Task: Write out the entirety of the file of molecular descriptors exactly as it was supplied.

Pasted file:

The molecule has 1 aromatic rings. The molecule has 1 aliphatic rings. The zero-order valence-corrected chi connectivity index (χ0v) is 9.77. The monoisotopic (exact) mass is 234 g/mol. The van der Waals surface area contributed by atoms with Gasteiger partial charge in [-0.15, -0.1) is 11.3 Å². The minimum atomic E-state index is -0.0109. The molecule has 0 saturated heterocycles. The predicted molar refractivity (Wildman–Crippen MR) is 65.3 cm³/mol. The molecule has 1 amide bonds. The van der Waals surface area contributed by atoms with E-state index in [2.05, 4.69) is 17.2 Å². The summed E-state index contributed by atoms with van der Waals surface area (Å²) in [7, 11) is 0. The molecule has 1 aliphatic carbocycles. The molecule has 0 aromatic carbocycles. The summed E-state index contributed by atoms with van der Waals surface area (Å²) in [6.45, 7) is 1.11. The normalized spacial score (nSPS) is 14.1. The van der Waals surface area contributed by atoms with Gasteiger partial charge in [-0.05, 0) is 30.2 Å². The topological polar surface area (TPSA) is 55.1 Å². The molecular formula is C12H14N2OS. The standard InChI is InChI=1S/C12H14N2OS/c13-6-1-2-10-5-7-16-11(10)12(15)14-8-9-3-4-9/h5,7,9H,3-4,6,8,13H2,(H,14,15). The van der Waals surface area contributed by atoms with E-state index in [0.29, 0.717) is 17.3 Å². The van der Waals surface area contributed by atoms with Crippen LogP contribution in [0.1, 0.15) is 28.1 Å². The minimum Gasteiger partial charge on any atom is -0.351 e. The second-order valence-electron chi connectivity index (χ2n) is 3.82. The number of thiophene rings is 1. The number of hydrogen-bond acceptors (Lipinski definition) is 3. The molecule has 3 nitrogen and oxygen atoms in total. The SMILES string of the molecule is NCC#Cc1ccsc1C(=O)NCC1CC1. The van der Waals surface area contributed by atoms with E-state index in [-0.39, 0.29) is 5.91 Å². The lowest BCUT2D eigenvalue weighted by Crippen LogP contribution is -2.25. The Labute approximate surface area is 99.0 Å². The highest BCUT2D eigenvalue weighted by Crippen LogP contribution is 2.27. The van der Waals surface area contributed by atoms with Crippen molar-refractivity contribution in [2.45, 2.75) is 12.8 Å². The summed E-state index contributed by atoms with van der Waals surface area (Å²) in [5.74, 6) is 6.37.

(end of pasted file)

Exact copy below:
The molecule has 1 aromatic rings. The molecule has 1 aliphatic rings. The zero-order valence-corrected chi connectivity index (χ0v) is 9.77. The monoisotopic (exact) mass is 234 g/mol. The van der Waals surface area contributed by atoms with Gasteiger partial charge in [-0.15, -0.1) is 11.3 Å². The minimum atomic E-state index is -0.0109. The molecule has 0 saturated heterocycles. The predicted molar refractivity (Wildman–Crippen MR) is 65.3 cm³/mol. The molecule has 1 amide bonds. The van der Waals surface area contributed by atoms with E-state index in [2.05, 4.69) is 17.2 Å². The summed E-state index contributed by atoms with van der Waals surface area (Å²) in [7, 11) is 0. The molecule has 1 aliphatic carbocycles. The molecule has 0 aromatic carbocycles. The summed E-state index contributed by atoms with van der Waals surface area (Å²) in [6.45, 7) is 1.11. The normalized spacial score (nSPS) is 14.1. The van der Waals surface area contributed by atoms with Gasteiger partial charge in [-0.05, 0) is 30.2 Å². The topological polar surface area (TPSA) is 55.1 Å². The molecular formula is C12H14N2OS. The standard InChI is InChI=1S/C12H14N2OS/c13-6-1-2-10-5-7-16-11(10)12(15)14-8-9-3-4-9/h5,7,9H,3-4,6,8,13H2,(H,14,15). The van der Waals surface area contributed by atoms with E-state index in [0.29, 0.717) is 17.3 Å². The van der Waals surface area contributed by atoms with Crippen LogP contribution in [0.1, 0.15) is 28.1 Å². The minimum Gasteiger partial charge on any atom is -0.351 e. The second-order valence-electron chi connectivity index (χ2n) is 3.82. The number of thiophene rings is 1. The number of hydrogen-bond acceptors (Lipinski definition) is 3. The molecule has 3 nitrogen and oxygen atoms in total. The SMILES string of the molecule is NCC#Cc1ccsc1C(=O)NCC1CC1. The van der Waals surface area contributed by atoms with E-state index in [-0.39, 0.29) is 5.91 Å². The lowest BCUT2D eigenvalue weighted by Crippen LogP contribution is -2.25. The Labute approximate surface area is 99.0 Å². The highest BCUT2D eigenvalue weighted by Crippen LogP contribution is 2.27. The van der Waals surface area contributed by atoms with Crippen molar-refractivity contribution in [2.45, 2.75) is 12.8 Å². The summed E-state index contributed by atoms with van der Waals surface area (Å²) in [5.74, 6) is 6.37.